Nonprofit Community and Arts Programming

Over the past twenty years, Maureen has worked with grassroots arts organizations to provide funding, staff, equipment, and programing for under-served communities in New York City. She formed partnership with hospitals, universities and schools, hired staff and trained teaching artists, who have reached thousands of participants. The focus is always on social justice, self-empowerment through the creative process, and teaching authentic artistic skills. Maureen also promotes mentoring and volunteering as powerful life-changing tools.

Maureen’s nonprofit career began in Development and Education at the South Street Seaport Museum. In 2001 she became the Director of the Lee Strasberg Theatre and Film Institute, and six years later, moved to the Anne Frank Center USA as Education Director. In 2012 McNeil earned an MS in Nonprofit Management from The New School and became Executive Director of the Josephine Herrick Project until 2016. She now consults with a variety of nonprofits in New York City and Hudson, New York.

Josephine Herrick Project

One of Maureen’s first initiatives at JHP was to work with the board of directors to rename the organization in honor of its founder, photographer Josephine Herrick. For the organization’s seventy-fifth anniversary, Maureen researched Herrick’s life and, together with art historian Bonnie Yochelson and designer Anke Stohlmann, created an exhibition celebrating Josephine Herrick’s life. Clarence H. White, Herrick’s teacher, promoted women photographers in the 1920s, and Josephine and her business partner opened a portrait studio on the upper east side. During WWII, she was tapped by Dr. Howard Rusk, father of rehabilitative medicine, to train teachers and organize photography programs for wounded servicemen. This became her life’s work: helping communities in-need learn self-expression through photography. Learn more about the Josephine Herrick Project.


Maureen met Akeem as an intern after he had participated in JHP’s photography program through Birch Family Services. Using a Canon Rebel, he explored NYC’s historic financial district, the Brooklyn Bridge, and the East River. Maureen asked him to write about his photographs, and they created an online book combining photographs and writing. Akeem was introduced to Brandon Stanton of Humans of New York at a JHP photo exhibition. Brandon posted a photo of him on his website and Maureen suggested that Akeem create his own blog site. That spring, Akeem won an award from President Obama for his volunteer service at NY Cares, and a standing ovation from youth in detention when he spoke at the Brooklyn Public Library. After job training, Akeem was hired by the UN Post Office to take portraits and make stamps of tourists to mail a letter home. Today, Akeem travels by subway to all five boroughs, taking photographs of street fairs, parks, and neighborhoods throughout the city, which will be included in his next online photo book. Learn more about Akeem.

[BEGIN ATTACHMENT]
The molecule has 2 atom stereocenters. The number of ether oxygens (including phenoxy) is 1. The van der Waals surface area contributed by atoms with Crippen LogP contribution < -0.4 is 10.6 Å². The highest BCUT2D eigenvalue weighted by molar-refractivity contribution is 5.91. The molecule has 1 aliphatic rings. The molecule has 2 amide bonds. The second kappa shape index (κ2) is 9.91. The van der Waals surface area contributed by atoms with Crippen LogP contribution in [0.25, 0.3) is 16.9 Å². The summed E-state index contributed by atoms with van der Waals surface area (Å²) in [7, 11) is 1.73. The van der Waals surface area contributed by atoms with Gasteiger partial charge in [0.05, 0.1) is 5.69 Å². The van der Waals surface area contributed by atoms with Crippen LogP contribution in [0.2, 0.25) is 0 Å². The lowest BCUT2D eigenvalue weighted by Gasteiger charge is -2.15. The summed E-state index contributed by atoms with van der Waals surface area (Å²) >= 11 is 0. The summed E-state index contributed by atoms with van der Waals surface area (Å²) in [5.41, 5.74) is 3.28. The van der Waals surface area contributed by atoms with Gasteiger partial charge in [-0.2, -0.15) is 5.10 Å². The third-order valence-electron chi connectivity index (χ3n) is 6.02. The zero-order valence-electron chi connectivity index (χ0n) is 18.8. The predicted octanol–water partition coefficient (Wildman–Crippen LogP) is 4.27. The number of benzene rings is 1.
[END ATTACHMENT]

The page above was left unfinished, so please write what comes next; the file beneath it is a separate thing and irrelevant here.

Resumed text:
The Anne Frank Center USA

Anne Frank, the most famous teen writer in the world, is primarily known as a Holocaust victim. But understanding the sad facts of WWII through the arts helps students of all ages deepen their reading of Anne’s story. At The Anne Frank Center USA, Maureen created a diary writing program with PEN America for US prisoners; visual arts programs where students painted self portraits; and wrote twelve interactive one-woman performances using Anne Frank’s words. PS 43 in the Bronx is one school that benefited from Anne’s story. Students in grades three to to five enjoyed Anne’s sense of humor and gained resiliency through their own self-discovery practicing the creative process. When it came time to interview for middle school, and they were asked about their favorite book, they had a lot to say about The Diary of a Young Girl. Learn more about the Anne Frank Center.